All lectures are open to the public free of charge; no tickets are required. Programs begin at 7:30 p.m. in Dodd Auditorium in George Washington Hall. For further information, contact the Office of University Events and Conferencing Events Information line, at (540) 654-1065.
[Please note that the summary schedule is followed by a more detailed one describing the lectures and the speakers. Clicking on any item in the summary schedule will take you to a description of that lecture.]
|Thursday, January 24||Julius Caesar||Philip Freeman|
|Tuesday, January 29||Cleopatra||Duane W. Roller|
|Thursday, February 7||Brigham Young||John Turner|
|Tuesday, February 12||Lawrence of Arabia||Nabil Al-Tikriti|
|Thursday, February 14||Houdini||John Kasson|
|Thursday, February 21||Arthur Ashe||Arnold Rampersad|
|Tuesday, February 26||Marilyn Monroe||Carl Rollyson|
|Thursday, February 28||Marian Anderson||Raymond Arsenault|
|Tuesday, March 12||Walter Cronkite||Douglas Brinkley|
|Tuesday, March 19||Winston Churchill||Jeremy Black|
|Tuesday, March 26||The Pacific Admirals of World War II||Walter R. Borneman|
|Tuesday, April 2||Queen Elizabeth II||Sally Bedell Smith|
|Tuesday, April 9||Bill Wilson (Founder of Alcoholics Anonymous)||Susan Cheever|
|Thursday, April 11||Ernest Hemingway||Paul Hendrickson|
|Tuesday, April 16||Rasputin||Joseph Fuhrmann|
|Thusday, April 18||Abraham Lincoln||Michael Burlingame|
|Tuesday, April 23||Michelangelo||William Wallace|
|Thursday, April 25||Madness and Greatness||Nassir Ghaemi|
More than two thousand years after his death, Julius Caesar is still one of the great figures of history. He is best known as the general who conquered the Gauls and overthrew the Roman Republic, but he was also a brilliant orator, accomplished writer, and skilled politician. Born into a noble but fallen family and raised in the slums of Rome, Caesar rose through the ranks of Roman politics to become absolute ruler of the greatest empire Europe had yet known. His relationships with the greatest figures of his day, such as Cicero, Cleopatra, and Mark Antony, reveal a man of unbridled ambition matched with a superb intellect and an intimate knowledge of human nature. The story of Caesar’s rise and fall remains a tale of caution and inspiration even today.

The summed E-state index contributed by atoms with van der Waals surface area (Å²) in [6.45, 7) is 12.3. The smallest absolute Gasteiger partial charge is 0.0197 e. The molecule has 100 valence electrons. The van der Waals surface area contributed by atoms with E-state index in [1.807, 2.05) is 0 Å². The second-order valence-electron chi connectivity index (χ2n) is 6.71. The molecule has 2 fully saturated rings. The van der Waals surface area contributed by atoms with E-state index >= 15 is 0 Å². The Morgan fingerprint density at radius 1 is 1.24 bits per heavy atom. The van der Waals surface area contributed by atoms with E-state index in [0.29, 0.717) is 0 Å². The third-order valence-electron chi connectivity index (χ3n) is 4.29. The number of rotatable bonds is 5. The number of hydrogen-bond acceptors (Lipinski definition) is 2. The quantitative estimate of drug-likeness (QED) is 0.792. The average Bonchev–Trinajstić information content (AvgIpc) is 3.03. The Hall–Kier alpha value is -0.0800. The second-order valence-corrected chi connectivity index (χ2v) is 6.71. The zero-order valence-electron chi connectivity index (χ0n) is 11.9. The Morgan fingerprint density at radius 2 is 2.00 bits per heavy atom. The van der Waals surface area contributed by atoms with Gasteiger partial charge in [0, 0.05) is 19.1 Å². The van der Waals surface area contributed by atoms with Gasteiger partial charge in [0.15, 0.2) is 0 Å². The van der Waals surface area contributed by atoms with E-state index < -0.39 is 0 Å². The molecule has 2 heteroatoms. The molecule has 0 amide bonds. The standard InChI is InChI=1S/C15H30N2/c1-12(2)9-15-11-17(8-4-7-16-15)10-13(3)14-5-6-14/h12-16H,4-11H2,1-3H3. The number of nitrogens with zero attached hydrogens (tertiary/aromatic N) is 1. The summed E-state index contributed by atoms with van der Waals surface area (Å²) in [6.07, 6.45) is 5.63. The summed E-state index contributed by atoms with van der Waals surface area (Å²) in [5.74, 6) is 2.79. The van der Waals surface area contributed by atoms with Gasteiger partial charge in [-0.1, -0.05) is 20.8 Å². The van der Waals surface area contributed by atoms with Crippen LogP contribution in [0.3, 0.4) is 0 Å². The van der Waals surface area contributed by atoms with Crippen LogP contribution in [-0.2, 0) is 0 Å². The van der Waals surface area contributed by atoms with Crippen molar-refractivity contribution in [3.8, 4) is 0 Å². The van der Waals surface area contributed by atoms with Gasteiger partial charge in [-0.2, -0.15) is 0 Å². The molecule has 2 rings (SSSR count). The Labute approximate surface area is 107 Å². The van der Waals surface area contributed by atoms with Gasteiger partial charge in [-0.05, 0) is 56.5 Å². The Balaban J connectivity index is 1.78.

Philip Freeman, an eminent classical scholar, earned his undergraduate degree at the University of Texas, followed by a PhD from Harvard. He has taught at Boston University and Washington University in St. Louis, and currently teaches Classics at Luther College in Iowa. He has been a visiting scholar at the Harvard Divinity School, the American Academy in Rome, and the Center for Hellenic Studies in Washington, D.C.. In addition, he has given talks on the ancient world at the Smithsonian Institution and interviews on National Public Radio. Besides his biography of Caesar, he has written numerous articles and several books including a biography of St. Patrick and a study of the Druids. In reviewing his Caesar biography, one reviewer called it “elegant, learned, and compulsively readable.” Another noted that the book “takes the reader through every dizzying thrill and spill” of Caesar’s career and does it all “with excitement, enlightenment—and sheer narrative suspense.”
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Cleopatra VII of Egypt (69-30 BC) was the last of a dynasty that went back 300 years and is arguably one of the most famous women in history. Although best known for her relationship with the Roman commander Mark Antony and her eventual suicide that caused her kingdom to be taken over by the Romans, and presented in popular culture as one’s of the world’s great seductresses who let her personal needs interfere with her ability as a leader, she was in fact a highly educated woman who skillfully ruled her kingdom in the face of growing Roman power. She was an accomplished linguist, published author, and naval commander, and the most capable leader that Egypt had seen in 200 years. Even her well-known relationships (not only with Antony, but Julius Caesar) were carefully chosen connections with the most powerful Romans of the era, attempts to salvage her kingdom and produce heirs. But because she lost to the Romans, since virtually the day of her death she has been depicted as an evil, promiscuous, and dangerous woman. In reality, her ideas of monarchy were highly influential in the developing Roman Empire, and she was worshipped as a cultic figure in Egypt into late antiquity. The lecture will dispose of some of the myths about Cleopatra and present the real queen as one of the most important rulers in ancient history
Duane Roller earned his BA and MA degrees from the University of Oklahoma, followed by a PhD from Harvard. A widely acclaimed classical scholar, he taught for many years at Ohio State, where he is currently Professor Emeritus of Greek and Latin. In addition to his Cleopatra biography, he has written Through the Pillars of Herakles and The Building Program of Herod the Great. Praising the Cleopatra book, one reviewer wrote that Professor Roller “deftly disentangles the historical queen of Egypt from her later legendary selves. The real Cleopatra emerges in all her many sided splendor, with some surprises for us all.”